Sunday, January 27, 2008

Do the Clintons Deploy the Race Card?

Tibor R. Machan

Elections do not interest me a great deal. Not because they cannot ever be important but because my own focus is on political principles, not personalities or emotional hot buttons. Moreover, these days no one running for anything articulates truly sound ideas on political economy. Among the candidates for president only Ron Paul, whose chances of winning the Republican nomination are practically nil, shows interest in the principles of the free society and even his message has been recast so that now his ads on California radio stations, for example, make him sound like one of the Pat Buchanan nationalists who is concerned mainly with illegal aliens.)

The notion that one must vote for someone, anyone, just to vote, never mind that everyone running advocates bad ideas, bad policies, is completely off the wall. That really amounts to throwing away one’s vote--a kind of electoral littering. Better to wait for a time when perhaps some sensible people, with sensible ideas, become candidates.

Nonetheless, sometimes when a candidate has no concern for sound principles but only for winning elections, the lack of a political vision becomes significant. For example, one of my neighbors who works for a community college has a sign up advocating that we all vote for a measure that would deliver additional funds to the college district. There seems to be no other political agenda on this neighbor’s mind but one that amounts to ripping off others so as to gain benefits.

Anyway, lack of political principles can easily lead a candidate to stress other types of generalities, such as racial sentiments. Hillary and, especially, Bill Clinton appear to be in this fix now, trying to find some general issues apart from basic political ideas that will attract voters. Lacking any unifying idea of what this country is about--freedom, equality, order, spirituality, whatever--it seems like the Clintons are now putting their money on broad racial or sexual sentiments. Because Barack Obama is black, they can invoke, as Bill Clinton has done recently in South Carolina, the names of discredited or scary black leaders like Jesse Jackson and Al Sharpton, thus linking the Senator with these men’s one-sided leadership, the kind that folks with racial bias will certainly be alarmed by.

Because of this the Clintons have recently become targets of the criticism of some liberal democrats who do not want their party to return to the era when it got all too comfortably in bed with racists. Even as a mere, pragmatic tactic this approach no longer carries any punch. The bulk of Americans, as Obama said after his South Carolina victory, just don’t much care now about the race of the candidates.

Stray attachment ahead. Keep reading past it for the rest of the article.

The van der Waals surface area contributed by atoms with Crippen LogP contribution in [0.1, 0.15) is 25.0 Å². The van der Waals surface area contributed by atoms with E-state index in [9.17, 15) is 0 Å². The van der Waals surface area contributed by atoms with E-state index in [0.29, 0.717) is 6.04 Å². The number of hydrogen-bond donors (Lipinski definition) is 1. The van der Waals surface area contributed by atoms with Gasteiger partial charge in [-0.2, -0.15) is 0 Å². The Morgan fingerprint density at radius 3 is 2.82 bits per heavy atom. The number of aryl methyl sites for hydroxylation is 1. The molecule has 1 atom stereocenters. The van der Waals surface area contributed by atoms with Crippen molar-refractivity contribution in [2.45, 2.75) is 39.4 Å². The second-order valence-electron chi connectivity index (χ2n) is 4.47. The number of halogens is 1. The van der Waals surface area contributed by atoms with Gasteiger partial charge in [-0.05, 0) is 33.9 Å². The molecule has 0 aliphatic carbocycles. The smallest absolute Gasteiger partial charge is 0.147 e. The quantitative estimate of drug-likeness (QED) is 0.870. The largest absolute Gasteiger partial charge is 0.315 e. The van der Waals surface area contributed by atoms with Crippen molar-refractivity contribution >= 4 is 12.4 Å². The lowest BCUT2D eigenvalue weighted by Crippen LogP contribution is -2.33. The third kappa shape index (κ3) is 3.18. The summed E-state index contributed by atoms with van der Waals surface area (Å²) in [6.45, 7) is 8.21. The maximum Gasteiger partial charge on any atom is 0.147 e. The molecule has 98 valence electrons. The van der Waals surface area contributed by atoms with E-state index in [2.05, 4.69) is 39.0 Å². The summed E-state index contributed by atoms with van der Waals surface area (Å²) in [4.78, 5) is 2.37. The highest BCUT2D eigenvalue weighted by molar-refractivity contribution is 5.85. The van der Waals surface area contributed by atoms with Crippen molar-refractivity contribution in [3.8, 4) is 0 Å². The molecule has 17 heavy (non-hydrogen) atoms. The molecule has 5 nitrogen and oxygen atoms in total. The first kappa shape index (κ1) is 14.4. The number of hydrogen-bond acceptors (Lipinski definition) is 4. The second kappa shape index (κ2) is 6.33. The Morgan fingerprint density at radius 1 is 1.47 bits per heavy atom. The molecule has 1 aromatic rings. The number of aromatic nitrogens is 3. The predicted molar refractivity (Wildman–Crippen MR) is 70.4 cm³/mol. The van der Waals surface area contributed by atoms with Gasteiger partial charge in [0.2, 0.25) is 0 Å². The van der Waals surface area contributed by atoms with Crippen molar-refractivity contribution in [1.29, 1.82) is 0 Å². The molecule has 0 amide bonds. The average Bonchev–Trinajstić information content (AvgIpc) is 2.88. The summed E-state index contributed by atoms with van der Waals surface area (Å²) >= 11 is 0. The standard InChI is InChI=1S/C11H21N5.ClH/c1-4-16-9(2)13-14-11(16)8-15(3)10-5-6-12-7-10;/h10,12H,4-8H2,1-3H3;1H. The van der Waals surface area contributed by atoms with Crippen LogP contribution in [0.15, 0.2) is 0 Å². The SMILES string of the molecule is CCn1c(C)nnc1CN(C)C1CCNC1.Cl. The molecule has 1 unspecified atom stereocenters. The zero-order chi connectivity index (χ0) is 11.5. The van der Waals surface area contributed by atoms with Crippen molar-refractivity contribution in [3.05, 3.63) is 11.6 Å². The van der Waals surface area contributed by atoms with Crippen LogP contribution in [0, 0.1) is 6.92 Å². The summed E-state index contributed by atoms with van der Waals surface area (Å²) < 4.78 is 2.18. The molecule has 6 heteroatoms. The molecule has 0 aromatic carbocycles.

But then where else are the Clintons--who do not advance any kind of coherent system of ideas (perhaps because the one they may well have, namely Hillary’s “it takes a village” socialism, is too offensive to mention)--going to find common ground with enough voters, apart from forging a community with people who are prejudiced? Without an idea or vision of what kind of political system they are going to support when in office, the only thing they seem to be able to offer now, in a crunch, is that they, unlike their black opponent, will not favor only blacks. This even though Senator Obama has been rather careful to distance himself from any notion of black solidarity as his strategy for winning races.

One can unite voters on the basis of several common factors. One, the right sort, is a political vision. Another, an insidious one, is racial prejudice or apprehension. Another objectionable one is class hatred.

In South Carolina this last had no foundation at all. Indeed, class divisions are a phony device for separating Americans, even though many politicians give it a try. (What upsets people about class is when people are deemed to have been born into it, as a matter of a birthright. Merely being richer than others doesn’t cut it since riches can fast disappear and wealth can be earned and, in any case, most people want to become rich.)

I doubt, by the way, that too many in the Clinton camp are out and out racists. But I do think that out of desperation, and in the absence of a coherent political philosophy, many will at least be tempted to invoke the race card--subtly but still!

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